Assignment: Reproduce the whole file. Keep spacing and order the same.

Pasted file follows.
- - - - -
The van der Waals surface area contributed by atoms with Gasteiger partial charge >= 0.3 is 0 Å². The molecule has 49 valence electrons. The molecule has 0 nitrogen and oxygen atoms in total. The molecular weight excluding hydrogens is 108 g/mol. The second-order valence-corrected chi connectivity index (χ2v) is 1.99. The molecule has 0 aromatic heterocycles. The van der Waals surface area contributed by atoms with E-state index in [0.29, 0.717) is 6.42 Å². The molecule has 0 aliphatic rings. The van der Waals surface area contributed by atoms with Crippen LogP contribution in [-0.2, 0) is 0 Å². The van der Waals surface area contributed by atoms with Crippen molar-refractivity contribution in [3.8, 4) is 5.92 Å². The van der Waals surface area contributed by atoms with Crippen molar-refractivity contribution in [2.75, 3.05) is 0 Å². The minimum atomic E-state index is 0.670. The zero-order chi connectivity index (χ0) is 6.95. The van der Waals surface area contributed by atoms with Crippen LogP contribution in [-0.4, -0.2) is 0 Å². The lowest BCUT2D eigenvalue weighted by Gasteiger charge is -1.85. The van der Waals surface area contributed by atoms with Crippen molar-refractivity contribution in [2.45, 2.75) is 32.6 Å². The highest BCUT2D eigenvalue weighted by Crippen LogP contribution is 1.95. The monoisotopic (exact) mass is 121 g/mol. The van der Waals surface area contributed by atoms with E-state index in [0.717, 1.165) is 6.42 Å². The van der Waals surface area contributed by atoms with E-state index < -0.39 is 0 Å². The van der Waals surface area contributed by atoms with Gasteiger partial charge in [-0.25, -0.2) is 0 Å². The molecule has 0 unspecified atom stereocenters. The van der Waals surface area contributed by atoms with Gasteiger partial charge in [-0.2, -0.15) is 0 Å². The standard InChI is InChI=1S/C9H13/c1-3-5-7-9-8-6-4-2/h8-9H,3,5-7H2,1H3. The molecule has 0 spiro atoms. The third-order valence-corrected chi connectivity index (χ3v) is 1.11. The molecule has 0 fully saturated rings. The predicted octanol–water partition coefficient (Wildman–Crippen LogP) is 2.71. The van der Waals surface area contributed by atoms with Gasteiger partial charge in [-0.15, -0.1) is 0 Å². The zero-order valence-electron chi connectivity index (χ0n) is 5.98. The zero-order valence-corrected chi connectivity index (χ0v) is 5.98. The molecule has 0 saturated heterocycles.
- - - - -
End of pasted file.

The van der Waals surface area contributed by atoms with Gasteiger partial charge >= 0.3 is 0 Å². The molecule has 49 valence electrons. The molecule has 0 nitrogen and oxygen atoms in total. The molecular weight excluding hydrogens is 108 g/mol. The second-order valence-corrected chi connectivity index (χ2v) is 1.99. The molecule has 0 aromatic heterocycles. The van der Waals surface area contributed by atoms with E-state index in [0.29, 0.717) is 6.42 Å². The molecule has 0 aliphatic rings. The van der Waals surface area contributed by atoms with Crippen LogP contribution in [-0.2, 0) is 0 Å². The van der Waals surface area contributed by atoms with Crippen molar-refractivity contribution in [3.8, 4) is 5.92 Å². The van der Waals surface area contributed by atoms with Crippen molar-refractivity contribution in [2.75, 3.05) is 0 Å². The minimum atomic E-state index is 0.670. The zero-order chi connectivity index (χ0) is 6.95. The van der Waals surface area contributed by atoms with Crippen LogP contribution in [-0.4, -0.2) is 0 Å². The lowest BCUT2D eigenvalue weighted by Gasteiger charge is -1.85. The van der Waals surface area contributed by atoms with Crippen molar-refractivity contribution in [2.45, 2.75) is 32.6 Å². The highest BCUT2D eigenvalue weighted by Crippen LogP contribution is 1.95. The monoisotopic (exact) mass is 121 g/mol. The van der Waals surface area contributed by atoms with E-state index in [0.717, 1.165) is 6.42 Å². The van der Waals surface area contributed by atoms with E-state index < -0.39 is 0 Å². The van der Waals surface area contributed by atoms with Gasteiger partial charge in [-0.25, -0.2) is 0 Å². The molecule has 0 unspecified atom stereocenters. The van der Waals surface area contributed by atoms with Gasteiger partial charge in [-0.2, -0.15) is 0 Å². The standard InChI is InChI=1S/C9H13/c1-3-5-7-9-8-6-4-2/h8-9H,3,5-7H2,1H3. The molecule has 0 spiro atoms. The third-order valence-corrected chi connectivity index (χ3v) is 1.11. The molecule has 0 fully saturated rings. The predicted octanol–water partition coefficient (Wildman–Crippen LogP) is 2.71. The van der Waals surface area contributed by atoms with Gasteiger partial charge in [-0.15, -0.1) is 0 Å². The zero-order valence-electron chi connectivity index (χ0n) is 5.98. The zero-order valence-corrected chi connectivity index (χ0v) is 5.98. The molecule has 0 saturated heterocycles.